The Journey to Publication, Axe Throwing and Tough Protagonists: Lucy A. Snyder talks, snakes, spiders and Garden of Eldritch Delights

Fun Fact: Lucy tells us, “My first paid job was taking care of snakes and spiders at a nature center.”

EldritchDelightsSR: Practice pitching: tell us what your new book is about in 50 words or less.

LAS: This book is a collection of 12 horror, dark science fiction, and fantasy short stories. Many of the stories are Lovecraftian, and most of the tales’ protagonists are women.

SR:  Cage match between you and your protagonists. It’s a fight to the death. Which one of you will be left standing, and why?

LAS: I am less capable of surviving a death match than most of my protagonists! I’d like to think I’d be able to kick Joseph Pendleton’s butt, but the moment he opened his mouth half the other characters would tear him to pieces. The final showdown would probably be between Louise from “The Yellow Death” and Bea from “Blossoms Blackened Like Dead Stars.” Louise is a deadlier fighter, but Bea is deadlier in general and harder to kill.

On the other hand, it’s possible that the unnamed protagonist of “That Which Does Not Kill You” might be the last one standing. Or possibly Lindy from “Fraeternal”. A case could be made that any one of my protagonists might survive the fight, because they all have different abilities and weaknesses.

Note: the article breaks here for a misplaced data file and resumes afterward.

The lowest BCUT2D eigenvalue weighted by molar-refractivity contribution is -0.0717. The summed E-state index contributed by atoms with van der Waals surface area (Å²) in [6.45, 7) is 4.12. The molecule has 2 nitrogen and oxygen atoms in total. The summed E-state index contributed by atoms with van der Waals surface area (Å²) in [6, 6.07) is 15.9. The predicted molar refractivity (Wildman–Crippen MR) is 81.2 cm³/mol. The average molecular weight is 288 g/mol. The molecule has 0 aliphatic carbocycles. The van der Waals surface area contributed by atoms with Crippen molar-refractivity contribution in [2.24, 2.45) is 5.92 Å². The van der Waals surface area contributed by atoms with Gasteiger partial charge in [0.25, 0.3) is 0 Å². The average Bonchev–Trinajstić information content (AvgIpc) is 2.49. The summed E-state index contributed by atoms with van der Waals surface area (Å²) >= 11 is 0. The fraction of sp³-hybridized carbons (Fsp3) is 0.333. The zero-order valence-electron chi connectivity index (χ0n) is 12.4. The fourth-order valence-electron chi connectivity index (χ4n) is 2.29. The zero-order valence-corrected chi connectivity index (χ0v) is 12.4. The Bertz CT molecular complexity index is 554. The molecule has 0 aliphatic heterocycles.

SR: What’s the first book you remember reading that had a huge impact on you? How did that story affect you? How do you think it shaped your desire to be a writer?

LAS: It was Madeline L’Engle’s A Wrinkle In Time that simultaneously hooked me as a lifelong science fiction/fantasy reader and fixed me on the idea of writing fantasy and SF instead of mainstream work. I remember that the book spoke to me in a way that nothing I’d read until then really had, and I had that shivery sense of wonder you get with really good speculative fiction. And I thought to myself that if I could write something that made another person feel the way I was feeling, then that would have to be the best job in the world.

SR: What was your journey to publication like? What kind of obstacles did you have to overcome?

LAS: Garden of Eldritch Delights is my 12th book (not counting foreign translations of my urban fantasy series) overall and is my third book with RDSP. My goal since 2009 has been to have at least one book out a year, but I didn’t have any books out in 2015 or 2016. That gap in publication bugged me, but there wasn’t a lot I could do about it.

My typical strategy is to sell the stories I write to magazines or anthologies first and then collect them into a new book after the publications’ exclusivity clauses have expired. That worked well with my book-a-year plan when most publications were asking for exclusivity periods of six months to a year. But recently, more of the high-paying markets have wanted two years of exclusivity, and that threw a bit of a wrench in the works.

The other piece was that I started writing more humor that just doesn’t fit well in a collection with my typical fiction. So for a while I had 50% of a humor collection, and 60% of a more serious collection. It was a race to see what kind of new book I’d get finished first.